Big City Boy in a Small Town

I have to say that I had my doubts about this whole thing. Buying and maintaining a house in the country is a big deal. I’m not exactly handy—let’s just say that on Staten Island, when it came down to either buying a lawnmower or hiring a lawn service, I outsourced my homeowner duty.

Plus, again, true confessions here, I had my doubts about a small town. Sure, we’re high above the comune (municipality) of Valfabbrica, but eventually you have to go into town to buy groceries, pay taxes, get a coffee at the bar, get cash from the ATM and, invariably, you run into your fellow townspeople. What would they be like? I remember when I was a kid riding through small Sicilian towns, with the old ladies in black crocheting, backs to the road, while their menfolk eyed us suspiciously. I know it’s a stereotype, but it’s an impression that’s stuck with me ever since.

We’ve had sensei here, though. Our real estate agent and her pal have helped us navigate some, and they’ve introduced us to a cast of characters. We’ve also had another guide, and his name is Joonas. He’s the son of one of the brothers we bought the house from, and he also happens to be on the town council. Fun fact: He’s about three weeks older than our younger kid, which means he’s all of 25 years old,

Joonas hangs out with us every now and then. He probably thinks New Yorkers are exotic. In any event, it’s mutual: He’s half Italian and half Finnish, which explains his first name. Last summer, we tried out a new place in town, a bright and clean snack kind of place that features local cheeses and salumi, artisan beers, and you can go there with empty bottles and fill ’em up with local bulk wines. What’s not to like?

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Joonas indulges a couple of old people with a selfie.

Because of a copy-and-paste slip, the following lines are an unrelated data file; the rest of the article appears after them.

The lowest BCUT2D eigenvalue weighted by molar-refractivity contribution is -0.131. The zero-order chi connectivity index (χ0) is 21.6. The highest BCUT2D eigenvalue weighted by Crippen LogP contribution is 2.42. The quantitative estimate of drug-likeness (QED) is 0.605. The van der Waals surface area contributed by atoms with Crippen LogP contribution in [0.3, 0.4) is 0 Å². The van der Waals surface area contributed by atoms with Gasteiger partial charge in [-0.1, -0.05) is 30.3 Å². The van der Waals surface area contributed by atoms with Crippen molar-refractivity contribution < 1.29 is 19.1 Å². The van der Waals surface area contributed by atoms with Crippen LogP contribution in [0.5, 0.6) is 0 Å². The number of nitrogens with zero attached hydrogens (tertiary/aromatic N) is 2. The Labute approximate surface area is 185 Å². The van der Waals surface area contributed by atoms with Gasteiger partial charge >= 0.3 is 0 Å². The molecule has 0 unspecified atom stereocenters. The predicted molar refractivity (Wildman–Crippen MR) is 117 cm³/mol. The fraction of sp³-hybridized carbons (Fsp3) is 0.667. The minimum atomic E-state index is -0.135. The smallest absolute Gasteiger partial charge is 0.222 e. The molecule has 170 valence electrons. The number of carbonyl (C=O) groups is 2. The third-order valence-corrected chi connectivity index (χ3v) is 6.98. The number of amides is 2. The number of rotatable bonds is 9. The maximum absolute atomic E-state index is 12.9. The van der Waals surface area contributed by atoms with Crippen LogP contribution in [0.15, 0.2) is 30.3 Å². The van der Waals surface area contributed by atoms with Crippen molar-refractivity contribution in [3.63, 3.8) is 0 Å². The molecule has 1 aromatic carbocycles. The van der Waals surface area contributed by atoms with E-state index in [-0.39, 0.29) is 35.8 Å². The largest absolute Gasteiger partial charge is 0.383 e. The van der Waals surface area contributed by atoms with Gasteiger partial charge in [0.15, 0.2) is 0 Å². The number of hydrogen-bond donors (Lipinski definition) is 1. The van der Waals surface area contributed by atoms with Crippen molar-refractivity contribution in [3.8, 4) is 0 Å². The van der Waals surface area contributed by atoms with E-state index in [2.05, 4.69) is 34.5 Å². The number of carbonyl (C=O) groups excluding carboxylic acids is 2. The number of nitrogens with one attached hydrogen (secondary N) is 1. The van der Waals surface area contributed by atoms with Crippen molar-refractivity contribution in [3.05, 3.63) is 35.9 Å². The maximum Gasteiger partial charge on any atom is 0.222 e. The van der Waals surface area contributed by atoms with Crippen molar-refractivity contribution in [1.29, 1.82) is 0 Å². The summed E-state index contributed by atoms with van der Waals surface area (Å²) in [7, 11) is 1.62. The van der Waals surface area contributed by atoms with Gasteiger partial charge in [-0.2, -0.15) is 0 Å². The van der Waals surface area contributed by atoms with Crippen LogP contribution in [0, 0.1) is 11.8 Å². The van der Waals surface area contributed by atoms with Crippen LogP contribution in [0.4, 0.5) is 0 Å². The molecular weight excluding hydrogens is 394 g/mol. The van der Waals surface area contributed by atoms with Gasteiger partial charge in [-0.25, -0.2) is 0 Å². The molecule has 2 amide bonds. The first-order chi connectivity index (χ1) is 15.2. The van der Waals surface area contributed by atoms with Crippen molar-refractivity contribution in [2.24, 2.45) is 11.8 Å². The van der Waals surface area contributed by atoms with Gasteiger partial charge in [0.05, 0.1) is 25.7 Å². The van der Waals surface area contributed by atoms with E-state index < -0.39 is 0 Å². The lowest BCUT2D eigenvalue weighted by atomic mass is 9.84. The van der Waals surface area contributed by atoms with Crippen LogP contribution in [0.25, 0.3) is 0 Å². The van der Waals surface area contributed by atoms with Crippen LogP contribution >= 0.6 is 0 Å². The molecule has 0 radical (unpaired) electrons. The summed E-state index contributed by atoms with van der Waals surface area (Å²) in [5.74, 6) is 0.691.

The day after that, we joined a few hundred other Valfabbricanesi to watch a pageant that turned the main drag in town into a medieval fantasy. It features readings, chanting, singing, mysterious looking hooded people, a very ribald song, and vigorous drumming by the town’s young guys. I’ve put a sample below. It was pretty sophisticated, and at times reminding me a lot of Montréal’s Cirque du Soleil. That’s probably not so strange, since both come from the same Commedia dell’Arte tradition.

 

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By Johann Jaritz – Own work, CC BY-SA 3.0 at, https://commons.wikimedia.org/w/index.php?curid=45485693

 

Again, this weekend, we participated in a town event. Joonas had seen from a Facebook post that we’d arrived and PMed a circular about the patron saint festivities over the weekend. The saint, by the way, is Sebastiano, probably best know for inspiring hundreds of homoerotic images of the martyr being shot through with arrows.

 

One of the events was a pranzo sociale, or social lunch, at a local restaurant. We figured it would be a good way to check out the neighbors and participate in the weekend events. It was. We found the place, and the owner immediately recognized us as the people who reserved places via the restaurant’s Facebook page. (I’m also about 99 percent sure that we were the only people he’d never seen before.) The local priest soon zoomed in on us and introduced himself. Poor guy—he’s not going to see us at his establishment…

Then, the usual Italian dinner bash ritual. People standing around, lots of talking, friends seeing each other, smokers ducking out. I could’t figure out immediately how I’d pay, but then saw a couple of people at the bar. I went over, asked the owner, who told me, get this, €20 a head. It was a long, terrific lunch of antipasti, two pastas, a main course and dessert, wine, etc., all included. We figured it would be about $75 in New York.

But the best part was being around the neighbors. As chance would have it, one of our table mates is a local teacher. (I’m convinced that teachers have this built-in tracking device for their own. Yes, The Spartan Woman is a retired teacher. But they never really stop being teachers.) They knew the family we bought the house from, told us that Joonas got the most votes in the city government vote (that boy will go far) and told us about others in town. I may have been a little apprehensive at first, but the warm welcome and easygoing nature of the lunch went a long way to make us feel at home.

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Pranzo at VillaVerde, Valfabbrica

That night, we stood on our balcony with our houseguests watching fireworks in the town below. It was a beautiful ending to a sweet day.

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